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uname

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Examples

 
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The  uname command displays the name, node, version, release, and hardware type of the current UNIX operating system. By default only the system's name is displayed. The most common use of uname is to find out which system you are using. Many users set their shell prompt (PS1) to the name of their system. This is especially useful if you have access to multiple systems.

General format

     uname [ option ]

In Linux the following options are supported:

-a, --all
print all information, in the following order, except omit -p and -i if unknown:
-s, --kernel-name
print the kernel name
-n, --nodename
print the network node hostname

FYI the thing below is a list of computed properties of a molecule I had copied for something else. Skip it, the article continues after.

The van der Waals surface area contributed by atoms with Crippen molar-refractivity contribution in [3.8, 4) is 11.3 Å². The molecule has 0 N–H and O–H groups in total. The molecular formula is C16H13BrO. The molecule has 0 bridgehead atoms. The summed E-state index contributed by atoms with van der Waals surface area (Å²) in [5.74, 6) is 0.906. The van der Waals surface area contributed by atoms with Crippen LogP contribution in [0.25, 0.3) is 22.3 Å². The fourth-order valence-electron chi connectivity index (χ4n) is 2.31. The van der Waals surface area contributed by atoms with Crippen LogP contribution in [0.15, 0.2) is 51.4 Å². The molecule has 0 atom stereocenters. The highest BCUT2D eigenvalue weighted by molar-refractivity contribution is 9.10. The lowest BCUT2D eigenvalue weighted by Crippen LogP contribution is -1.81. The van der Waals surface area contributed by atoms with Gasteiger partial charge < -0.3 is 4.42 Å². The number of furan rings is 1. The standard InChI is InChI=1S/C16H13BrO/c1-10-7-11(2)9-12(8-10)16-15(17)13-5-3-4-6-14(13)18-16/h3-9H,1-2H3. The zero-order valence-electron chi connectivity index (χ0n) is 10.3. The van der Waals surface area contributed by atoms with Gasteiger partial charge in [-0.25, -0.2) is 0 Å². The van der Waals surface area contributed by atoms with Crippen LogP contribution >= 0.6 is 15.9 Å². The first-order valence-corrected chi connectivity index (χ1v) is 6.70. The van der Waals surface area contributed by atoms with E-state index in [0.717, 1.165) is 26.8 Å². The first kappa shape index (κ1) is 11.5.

-r, --kernel-release
print the kernel release
-v, --kernel-version
print the kernel version
-m, --machine
print the machine hardware name
-p, --processor
print the processor type or "unknown"
-i, --hardware-platform
print the hardware platform or "unknown"
-o, --operating-system
print the operating system
--help
display this help and exit
--version
output version information and exit

The uname command writes to the standard output.

Examples

In this activity you use the uname command to display all of the information about your system. Begin at the shell prompt.

1.  Type uname -a and press Return to display the information about your system.
  cj> uname -a
  cj   cj  4.0  1  80386

The first cj is the system name, the second is the nodename, 4.0 is the UNIX release, 1 is the version, and 80386 is the hardware type.
2.  Type PS1="$" and press Return. This resets your shell prompt to the system default.
3.  Type PS1="`uname`>" and press Return. This sets your shell prompt to the name of your system.
  $ PS="`uname`>"
  cj> _
4.  Turn to Module 85 to continue the learning sequence.

uname hack